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The Epistemic Goal of a Concept: Accounting for the Rationality of Semantic Change and Variation

Synthese, Vol. 177, pp. 19-40, 2010

34 Pages Posted: 22 Jun 2009 Last revised: 11 Oct 2010

Ingo Brigandt

University of Alberta - Department of Philosophy

Date Written: June 19, 2009

Abstract

The discussion presents a framework of concepts that is intended to account for the rationality of semantic change and variation, suggesting that each scientific concept consists of three components of content: 1) reference, 2) inferential role, and 3) the epistemic goal pursued with the concept’s use. I argue that in the course of history a concept can change in any of these components, and that change in the concept’s inferential role and reference can be accounted for as being rational relative to the third component, the concept’s epistemic goal. This framework is illustrated and defended by application to the history of the gene concept. It is explained how the molecular gene concept grew rationally out of the classical gene concept despite a change in reference, and why the use and reference of the contemporary molecular gene concept may legitimately vary from context to context.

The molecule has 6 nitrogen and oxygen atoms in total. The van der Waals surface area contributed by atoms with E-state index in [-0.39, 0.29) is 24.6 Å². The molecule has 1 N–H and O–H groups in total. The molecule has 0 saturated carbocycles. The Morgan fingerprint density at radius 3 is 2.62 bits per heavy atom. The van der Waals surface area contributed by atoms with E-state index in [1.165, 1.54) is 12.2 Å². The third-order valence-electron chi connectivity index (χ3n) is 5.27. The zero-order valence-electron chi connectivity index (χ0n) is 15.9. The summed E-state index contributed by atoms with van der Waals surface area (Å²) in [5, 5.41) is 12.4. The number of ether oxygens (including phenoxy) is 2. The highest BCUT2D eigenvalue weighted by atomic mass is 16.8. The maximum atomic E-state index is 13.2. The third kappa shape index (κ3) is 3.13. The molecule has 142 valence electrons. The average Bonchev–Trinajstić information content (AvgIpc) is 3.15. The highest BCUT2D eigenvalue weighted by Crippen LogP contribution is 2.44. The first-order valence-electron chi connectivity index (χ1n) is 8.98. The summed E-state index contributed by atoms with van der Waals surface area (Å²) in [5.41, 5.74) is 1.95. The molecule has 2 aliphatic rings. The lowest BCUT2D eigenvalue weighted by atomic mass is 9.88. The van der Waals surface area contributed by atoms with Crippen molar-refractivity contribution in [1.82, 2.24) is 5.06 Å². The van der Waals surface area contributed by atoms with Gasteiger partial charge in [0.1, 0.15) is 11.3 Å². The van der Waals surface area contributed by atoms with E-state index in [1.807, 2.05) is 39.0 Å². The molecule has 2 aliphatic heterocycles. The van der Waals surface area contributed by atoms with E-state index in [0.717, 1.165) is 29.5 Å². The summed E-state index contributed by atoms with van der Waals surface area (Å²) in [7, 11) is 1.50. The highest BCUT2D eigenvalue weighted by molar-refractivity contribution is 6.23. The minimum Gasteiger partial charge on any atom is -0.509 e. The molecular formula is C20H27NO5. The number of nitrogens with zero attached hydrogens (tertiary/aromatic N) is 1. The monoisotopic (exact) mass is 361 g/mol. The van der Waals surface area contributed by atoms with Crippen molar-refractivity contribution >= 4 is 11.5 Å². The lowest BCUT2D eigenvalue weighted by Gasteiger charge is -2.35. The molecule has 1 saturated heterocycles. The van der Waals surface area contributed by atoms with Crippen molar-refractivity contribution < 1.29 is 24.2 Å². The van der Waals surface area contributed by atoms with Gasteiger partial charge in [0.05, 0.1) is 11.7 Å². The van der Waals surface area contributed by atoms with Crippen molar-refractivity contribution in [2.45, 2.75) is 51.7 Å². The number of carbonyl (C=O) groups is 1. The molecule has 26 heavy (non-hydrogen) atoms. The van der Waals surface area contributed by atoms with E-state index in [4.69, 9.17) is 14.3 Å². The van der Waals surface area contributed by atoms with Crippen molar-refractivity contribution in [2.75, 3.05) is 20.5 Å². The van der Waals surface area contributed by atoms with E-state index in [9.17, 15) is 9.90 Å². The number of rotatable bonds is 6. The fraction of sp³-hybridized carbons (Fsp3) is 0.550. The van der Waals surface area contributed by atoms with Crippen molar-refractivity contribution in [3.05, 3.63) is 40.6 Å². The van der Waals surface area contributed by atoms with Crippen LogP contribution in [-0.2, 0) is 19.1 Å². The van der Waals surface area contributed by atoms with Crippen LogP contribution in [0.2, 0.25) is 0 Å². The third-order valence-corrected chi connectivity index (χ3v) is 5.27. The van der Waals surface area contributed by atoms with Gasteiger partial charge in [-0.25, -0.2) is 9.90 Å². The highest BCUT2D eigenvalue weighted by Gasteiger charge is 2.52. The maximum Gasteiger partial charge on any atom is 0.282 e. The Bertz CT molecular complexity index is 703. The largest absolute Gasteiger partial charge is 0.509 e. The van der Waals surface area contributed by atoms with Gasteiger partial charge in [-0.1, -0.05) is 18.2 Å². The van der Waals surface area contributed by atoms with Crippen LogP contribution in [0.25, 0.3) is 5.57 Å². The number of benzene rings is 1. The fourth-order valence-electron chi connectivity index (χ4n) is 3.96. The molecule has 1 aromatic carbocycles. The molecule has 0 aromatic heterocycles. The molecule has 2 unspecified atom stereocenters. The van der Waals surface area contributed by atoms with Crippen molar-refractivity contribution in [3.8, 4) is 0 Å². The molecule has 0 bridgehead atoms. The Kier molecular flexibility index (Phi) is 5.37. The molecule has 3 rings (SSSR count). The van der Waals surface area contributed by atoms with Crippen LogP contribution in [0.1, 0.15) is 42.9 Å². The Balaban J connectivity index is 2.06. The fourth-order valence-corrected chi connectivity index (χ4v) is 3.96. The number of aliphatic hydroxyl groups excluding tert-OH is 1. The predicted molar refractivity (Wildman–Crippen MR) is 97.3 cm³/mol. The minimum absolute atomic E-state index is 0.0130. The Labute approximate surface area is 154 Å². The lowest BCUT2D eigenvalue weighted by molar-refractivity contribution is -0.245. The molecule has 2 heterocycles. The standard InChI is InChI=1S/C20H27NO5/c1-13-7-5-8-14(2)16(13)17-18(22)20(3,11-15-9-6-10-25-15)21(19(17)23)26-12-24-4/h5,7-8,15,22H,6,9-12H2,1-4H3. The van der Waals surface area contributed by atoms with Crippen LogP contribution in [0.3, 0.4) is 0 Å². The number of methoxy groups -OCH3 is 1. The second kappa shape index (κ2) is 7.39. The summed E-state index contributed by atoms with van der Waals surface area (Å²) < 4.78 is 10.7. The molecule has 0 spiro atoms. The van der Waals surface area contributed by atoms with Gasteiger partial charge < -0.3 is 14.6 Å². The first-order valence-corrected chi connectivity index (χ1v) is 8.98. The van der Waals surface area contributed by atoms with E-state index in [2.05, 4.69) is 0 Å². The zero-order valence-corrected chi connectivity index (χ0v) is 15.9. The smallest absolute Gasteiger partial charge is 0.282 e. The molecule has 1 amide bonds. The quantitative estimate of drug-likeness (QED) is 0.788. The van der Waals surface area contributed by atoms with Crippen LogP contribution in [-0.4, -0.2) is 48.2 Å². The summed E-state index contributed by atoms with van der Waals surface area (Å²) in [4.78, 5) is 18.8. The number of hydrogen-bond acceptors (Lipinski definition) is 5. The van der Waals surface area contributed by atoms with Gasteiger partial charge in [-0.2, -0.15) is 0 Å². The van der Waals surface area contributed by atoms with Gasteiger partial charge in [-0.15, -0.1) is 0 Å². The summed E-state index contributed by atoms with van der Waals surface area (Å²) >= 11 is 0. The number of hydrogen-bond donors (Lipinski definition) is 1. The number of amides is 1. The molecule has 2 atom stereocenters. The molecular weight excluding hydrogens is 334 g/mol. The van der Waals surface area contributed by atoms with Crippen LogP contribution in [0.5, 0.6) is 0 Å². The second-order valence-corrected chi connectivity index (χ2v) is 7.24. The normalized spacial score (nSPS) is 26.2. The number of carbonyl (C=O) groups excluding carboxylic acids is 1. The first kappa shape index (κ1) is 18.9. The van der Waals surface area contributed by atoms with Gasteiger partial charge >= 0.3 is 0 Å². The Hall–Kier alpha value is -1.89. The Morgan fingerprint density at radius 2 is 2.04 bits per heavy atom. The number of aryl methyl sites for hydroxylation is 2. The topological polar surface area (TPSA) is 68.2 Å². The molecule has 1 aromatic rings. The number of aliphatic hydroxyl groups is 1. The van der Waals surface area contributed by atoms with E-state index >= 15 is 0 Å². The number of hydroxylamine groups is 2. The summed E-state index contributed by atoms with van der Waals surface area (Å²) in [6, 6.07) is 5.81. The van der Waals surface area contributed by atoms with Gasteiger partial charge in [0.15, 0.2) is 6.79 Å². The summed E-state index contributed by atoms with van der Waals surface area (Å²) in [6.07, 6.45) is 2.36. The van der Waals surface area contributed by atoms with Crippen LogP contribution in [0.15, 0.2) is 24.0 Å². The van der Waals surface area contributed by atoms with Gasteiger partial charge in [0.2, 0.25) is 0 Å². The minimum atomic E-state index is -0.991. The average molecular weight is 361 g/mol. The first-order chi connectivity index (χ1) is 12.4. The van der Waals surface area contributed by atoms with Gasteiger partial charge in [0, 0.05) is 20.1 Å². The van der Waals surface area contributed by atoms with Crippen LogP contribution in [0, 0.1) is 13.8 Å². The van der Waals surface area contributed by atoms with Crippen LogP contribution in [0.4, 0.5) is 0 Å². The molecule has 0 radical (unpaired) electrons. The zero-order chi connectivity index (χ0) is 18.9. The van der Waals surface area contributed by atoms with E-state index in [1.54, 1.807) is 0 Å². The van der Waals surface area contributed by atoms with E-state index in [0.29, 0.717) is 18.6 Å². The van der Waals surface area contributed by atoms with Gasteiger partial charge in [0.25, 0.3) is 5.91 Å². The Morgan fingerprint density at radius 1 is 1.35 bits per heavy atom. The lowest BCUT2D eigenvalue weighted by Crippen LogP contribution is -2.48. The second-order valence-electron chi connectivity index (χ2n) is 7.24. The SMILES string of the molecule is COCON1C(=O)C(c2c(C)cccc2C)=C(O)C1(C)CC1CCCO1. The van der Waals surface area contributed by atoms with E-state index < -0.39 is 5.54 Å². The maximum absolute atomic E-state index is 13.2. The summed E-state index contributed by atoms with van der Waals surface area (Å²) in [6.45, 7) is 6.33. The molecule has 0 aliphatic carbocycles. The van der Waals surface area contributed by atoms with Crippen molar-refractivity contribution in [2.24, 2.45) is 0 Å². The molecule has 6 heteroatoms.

Suggested Citation

Brigandt, Ingo, The Epistemic Goal of a Concept: Accounting for the Rationality of Semantic Change and Variation (June 19, 2009). Synthese, Vol. 177, pp. 19-40, 2010. Available at SSRN: https://ssrn.com/abstract=1422675

Ingo Brigandt (Contact Author)

University of Alberta - Department of Philosophy ( email )

2-40 Assiniboia Hall
University of Alberta
Edmonton, Alberta T6G 2E7
Canada

HOME PAGE: http://www.ualberta.ca/~brigandt

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